Elizabeth Shepard is the general manager of food and lifestyle for Hearst Digital Media. She’s spreading her passion for flavorful Thanksgiving turkeys with the new ebook, “Let’s Talk Turkey,” which is an essential guide for home cooks hosting Thanksgiving this year. “Let’s Talk Turkey”—which readers can download immediately to their smartphones, tablets, and ereaders—coaches cooks on the calendar and essential steps for planning a Thanksgiving meal and helps them prepare a meal that matches their style and skill level in the kitchen. “Let’s Talk Turkey” compiles recipes originally published in Good Housekeeping, Redbook, Country Living, and Woman’s Day magazine. This Provençal Turkey recipe originally appeared in Country Living magazine.
Lavender emits a wonderful aroma, which is great for an eye pillow, but also imparts a subtle, tangible flavor in cooking. Often used with honey or in desserts, lavender does not overpower turkey but enhances its richness and warmth. In this recipe, thyme and fennel seeds balance out the flavor profile so the turkey blossoms with herbs—lavender among them.Dried herbs can transform any turkey into a very memorable one, with nominal effort. The herbs bring out the best in the turkey and sear right into the crisp skin, and though this recipe calls for fennel seeds and dried thyme, nearly any herb will work: try rosemary, marjoram, oregano, even paprika with good salt and olive oil.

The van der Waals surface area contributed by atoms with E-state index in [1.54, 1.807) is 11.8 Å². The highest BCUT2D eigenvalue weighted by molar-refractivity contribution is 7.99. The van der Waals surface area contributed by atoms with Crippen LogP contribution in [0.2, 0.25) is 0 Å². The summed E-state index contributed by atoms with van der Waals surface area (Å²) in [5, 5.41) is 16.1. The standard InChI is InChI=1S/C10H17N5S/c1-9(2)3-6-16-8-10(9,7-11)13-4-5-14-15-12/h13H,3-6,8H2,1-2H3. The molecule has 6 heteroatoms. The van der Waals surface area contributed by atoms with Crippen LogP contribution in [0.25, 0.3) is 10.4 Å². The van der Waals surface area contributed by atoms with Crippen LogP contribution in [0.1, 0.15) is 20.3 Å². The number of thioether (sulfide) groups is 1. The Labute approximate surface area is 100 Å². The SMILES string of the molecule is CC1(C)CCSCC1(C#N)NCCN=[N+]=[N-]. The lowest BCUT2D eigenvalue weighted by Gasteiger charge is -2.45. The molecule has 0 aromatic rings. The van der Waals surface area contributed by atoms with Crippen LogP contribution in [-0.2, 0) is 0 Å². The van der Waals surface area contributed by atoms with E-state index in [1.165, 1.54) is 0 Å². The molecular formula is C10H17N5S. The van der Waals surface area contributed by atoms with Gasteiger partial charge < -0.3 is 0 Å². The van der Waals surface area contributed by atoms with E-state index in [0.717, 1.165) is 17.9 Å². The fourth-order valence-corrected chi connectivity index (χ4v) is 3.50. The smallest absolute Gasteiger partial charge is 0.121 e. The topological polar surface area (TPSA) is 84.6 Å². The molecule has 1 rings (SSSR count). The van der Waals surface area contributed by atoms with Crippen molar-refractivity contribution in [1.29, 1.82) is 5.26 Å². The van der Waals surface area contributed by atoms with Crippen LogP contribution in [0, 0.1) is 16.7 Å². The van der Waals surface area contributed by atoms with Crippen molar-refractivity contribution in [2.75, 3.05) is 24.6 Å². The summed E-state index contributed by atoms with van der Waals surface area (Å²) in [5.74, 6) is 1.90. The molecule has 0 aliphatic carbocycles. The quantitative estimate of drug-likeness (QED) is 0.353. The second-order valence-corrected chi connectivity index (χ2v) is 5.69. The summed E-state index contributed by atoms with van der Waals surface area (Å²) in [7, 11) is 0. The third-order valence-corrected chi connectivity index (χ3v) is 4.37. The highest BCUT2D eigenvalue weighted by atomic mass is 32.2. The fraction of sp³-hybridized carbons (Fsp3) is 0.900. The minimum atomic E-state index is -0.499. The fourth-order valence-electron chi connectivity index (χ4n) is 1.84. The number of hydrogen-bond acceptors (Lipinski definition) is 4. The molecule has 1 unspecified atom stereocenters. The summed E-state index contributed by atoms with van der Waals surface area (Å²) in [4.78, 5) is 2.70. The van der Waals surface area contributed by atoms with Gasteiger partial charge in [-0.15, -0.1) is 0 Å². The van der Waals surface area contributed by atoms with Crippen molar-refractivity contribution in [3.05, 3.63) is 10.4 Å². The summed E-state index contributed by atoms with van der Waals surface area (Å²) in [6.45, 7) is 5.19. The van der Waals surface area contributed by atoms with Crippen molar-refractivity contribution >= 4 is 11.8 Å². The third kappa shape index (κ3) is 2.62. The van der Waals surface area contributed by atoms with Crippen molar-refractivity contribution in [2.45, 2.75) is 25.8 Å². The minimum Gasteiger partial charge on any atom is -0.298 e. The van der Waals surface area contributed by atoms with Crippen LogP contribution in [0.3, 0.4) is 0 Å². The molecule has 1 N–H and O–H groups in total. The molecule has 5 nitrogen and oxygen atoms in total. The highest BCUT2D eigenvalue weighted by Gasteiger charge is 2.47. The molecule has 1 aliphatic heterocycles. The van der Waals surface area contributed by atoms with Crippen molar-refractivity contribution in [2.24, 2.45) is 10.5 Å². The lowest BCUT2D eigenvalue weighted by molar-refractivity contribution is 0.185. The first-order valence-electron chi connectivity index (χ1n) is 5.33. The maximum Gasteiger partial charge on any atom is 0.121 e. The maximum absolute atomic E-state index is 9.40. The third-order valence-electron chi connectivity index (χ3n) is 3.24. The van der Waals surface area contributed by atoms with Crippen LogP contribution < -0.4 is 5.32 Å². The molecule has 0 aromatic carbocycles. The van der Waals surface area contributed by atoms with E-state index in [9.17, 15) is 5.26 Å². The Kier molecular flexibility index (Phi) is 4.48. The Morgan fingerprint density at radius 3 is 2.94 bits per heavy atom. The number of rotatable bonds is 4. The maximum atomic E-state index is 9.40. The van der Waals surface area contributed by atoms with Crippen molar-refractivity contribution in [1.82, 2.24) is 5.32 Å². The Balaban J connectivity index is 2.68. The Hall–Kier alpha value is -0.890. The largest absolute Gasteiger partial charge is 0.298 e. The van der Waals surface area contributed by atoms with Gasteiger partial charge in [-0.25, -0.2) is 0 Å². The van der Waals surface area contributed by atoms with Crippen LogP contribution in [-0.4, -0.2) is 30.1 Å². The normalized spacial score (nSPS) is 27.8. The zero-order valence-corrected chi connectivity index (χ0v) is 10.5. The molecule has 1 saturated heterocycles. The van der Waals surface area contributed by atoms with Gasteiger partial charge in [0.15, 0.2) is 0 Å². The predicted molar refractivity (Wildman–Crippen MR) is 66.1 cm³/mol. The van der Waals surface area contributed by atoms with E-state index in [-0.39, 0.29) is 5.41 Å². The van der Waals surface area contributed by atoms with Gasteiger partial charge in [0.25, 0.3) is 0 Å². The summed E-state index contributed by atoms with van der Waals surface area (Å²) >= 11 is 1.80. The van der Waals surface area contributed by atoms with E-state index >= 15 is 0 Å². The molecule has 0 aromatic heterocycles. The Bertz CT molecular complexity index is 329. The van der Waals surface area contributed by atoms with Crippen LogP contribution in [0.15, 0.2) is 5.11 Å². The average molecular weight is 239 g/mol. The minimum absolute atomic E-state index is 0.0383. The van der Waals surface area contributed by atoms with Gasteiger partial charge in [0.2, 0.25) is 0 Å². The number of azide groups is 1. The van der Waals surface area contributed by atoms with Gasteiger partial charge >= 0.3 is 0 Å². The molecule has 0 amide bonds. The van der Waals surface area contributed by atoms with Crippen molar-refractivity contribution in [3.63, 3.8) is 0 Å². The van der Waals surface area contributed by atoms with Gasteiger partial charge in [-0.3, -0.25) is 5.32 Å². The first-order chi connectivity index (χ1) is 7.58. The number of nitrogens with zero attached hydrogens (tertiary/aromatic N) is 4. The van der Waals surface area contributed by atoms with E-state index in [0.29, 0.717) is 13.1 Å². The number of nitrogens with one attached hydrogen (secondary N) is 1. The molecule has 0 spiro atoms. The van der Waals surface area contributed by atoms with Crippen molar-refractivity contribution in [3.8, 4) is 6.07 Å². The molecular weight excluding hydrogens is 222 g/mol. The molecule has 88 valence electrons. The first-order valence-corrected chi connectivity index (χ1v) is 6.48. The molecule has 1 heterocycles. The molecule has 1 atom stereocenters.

- 1/2 Cup dried lavender
- 1 Tablespoon salt
- 1 Tablespoon fennel seeds
- 1 Tablespoon thyme
- 2 Tablespoon white peppercorns
- 4 Tablespoon olive oil
- 1 (12-lb.) fresh or frozen (thawed) turkey
Preheat oven to 325°F.
In spice grinder, pulse lavender, salt, fennel, thyme, and peppercorns about 6 times, or until mixture is fine but not powdery.
Rub oil over and under skin of turkey, then repeat with 6 tablespoons of the herb mixture.
Roast turkey about 2 1/2 hours. Start checking for doneness during last 30 minutes of cooking. Turkey is done when temperature on meat thermometer, inserted into thickest part of thigh next to body (not touching bone), reaches 175° to 180°F and breast temperature reaches 165°F. (Internal temperature of turkey will rise 5° to 10°F upon standing.)